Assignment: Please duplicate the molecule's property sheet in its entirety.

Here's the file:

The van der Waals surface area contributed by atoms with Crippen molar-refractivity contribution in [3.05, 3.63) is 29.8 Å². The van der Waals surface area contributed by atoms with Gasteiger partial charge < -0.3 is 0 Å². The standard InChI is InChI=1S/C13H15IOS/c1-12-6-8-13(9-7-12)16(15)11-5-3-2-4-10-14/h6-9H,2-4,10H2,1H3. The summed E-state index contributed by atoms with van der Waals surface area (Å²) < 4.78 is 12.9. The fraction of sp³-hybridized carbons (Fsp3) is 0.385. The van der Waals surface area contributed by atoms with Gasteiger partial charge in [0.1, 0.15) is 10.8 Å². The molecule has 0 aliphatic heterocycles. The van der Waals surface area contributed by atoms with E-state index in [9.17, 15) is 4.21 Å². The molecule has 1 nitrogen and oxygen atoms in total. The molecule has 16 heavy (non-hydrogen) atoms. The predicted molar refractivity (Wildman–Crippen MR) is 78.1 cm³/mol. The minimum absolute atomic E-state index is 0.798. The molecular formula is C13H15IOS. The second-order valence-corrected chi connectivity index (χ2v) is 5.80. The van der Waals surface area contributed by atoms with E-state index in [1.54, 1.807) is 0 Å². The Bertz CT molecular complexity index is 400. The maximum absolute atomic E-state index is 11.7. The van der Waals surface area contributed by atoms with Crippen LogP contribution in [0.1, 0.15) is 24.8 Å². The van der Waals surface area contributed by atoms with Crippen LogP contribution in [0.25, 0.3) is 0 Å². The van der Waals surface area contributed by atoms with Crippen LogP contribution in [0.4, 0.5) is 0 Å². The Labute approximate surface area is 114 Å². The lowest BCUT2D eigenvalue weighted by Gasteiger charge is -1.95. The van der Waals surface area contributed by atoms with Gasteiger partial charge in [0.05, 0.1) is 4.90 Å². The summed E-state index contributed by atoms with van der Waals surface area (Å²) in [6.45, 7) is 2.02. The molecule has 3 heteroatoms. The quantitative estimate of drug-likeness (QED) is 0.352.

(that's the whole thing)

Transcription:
The van der Waals surface area contributed by atoms with Crippen molar-refractivity contribution in [3.05, 3.63) is 29.8 Å². The van der Waals surface area contributed by atoms with Gasteiger partial charge < -0.3 is 0 Å². The standard InChI is InChI=1S/C13H15IOS/c1-12-6-8-13(9-7-12)16(15)11-5-3-2-4-10-14/h6-9H,2-4,10H2,1H3. The summed E-state index contributed by atoms with van der Waals surface area (Å²) < 4.78 is 12.9. The fraction of sp³-hybridized carbons (Fsp3) is 0.385. The van der Waals surface area contributed by atoms with Gasteiger partial charge in [0.1, 0.15) is 10.8 Å². The molecule has 0 aliphatic heterocycles. The van der Waals surface area contributed by atoms with E-state index in [9.17, 15) is 4.21 Å². The molecule has 1 nitrogen and oxygen atoms in total. The molecule has 16 heavy (non-hydrogen) atoms. The predicted molar refractivity (Wildman–Crippen MR) is 78.1 cm³/mol. The minimum absolute atomic E-state index is 0.798. The molecular formula is C13H15IOS. The second-order valence-corrected chi connectivity index (χ2v) is 5.80. The van der Waals surface area contributed by atoms with E-state index in [1.54, 1.807) is 0 Å². The Bertz CT molecular complexity index is 400. The maximum absolute atomic E-state index is 11.7. The van der Waals surface area contributed by atoms with Crippen LogP contribution in [0.1, 0.15) is 24.8 Å². The van der Waals surface area contributed by atoms with Crippen LogP contribution in [0.25, 0.3) is 0 Å². The van der Waals surface area contributed by atoms with Crippen LogP contribution in [0.4, 0.5) is 0 Å². The Labute approximate surface area is 114 Å². The lowest BCUT2D eigenvalue weighted by Gasteiger charge is -1.95. The van der Waals surface area contributed by atoms with Gasteiger partial charge in [0.05, 0.1) is 4.90 Å². The summed E-state index contributed by atoms with van der Waals surface area (Å²) in [6.45, 7) is 2.02. The molecule has 3 heteroatoms. The quantitative estimate of drug-likeness (QED) is 0.352.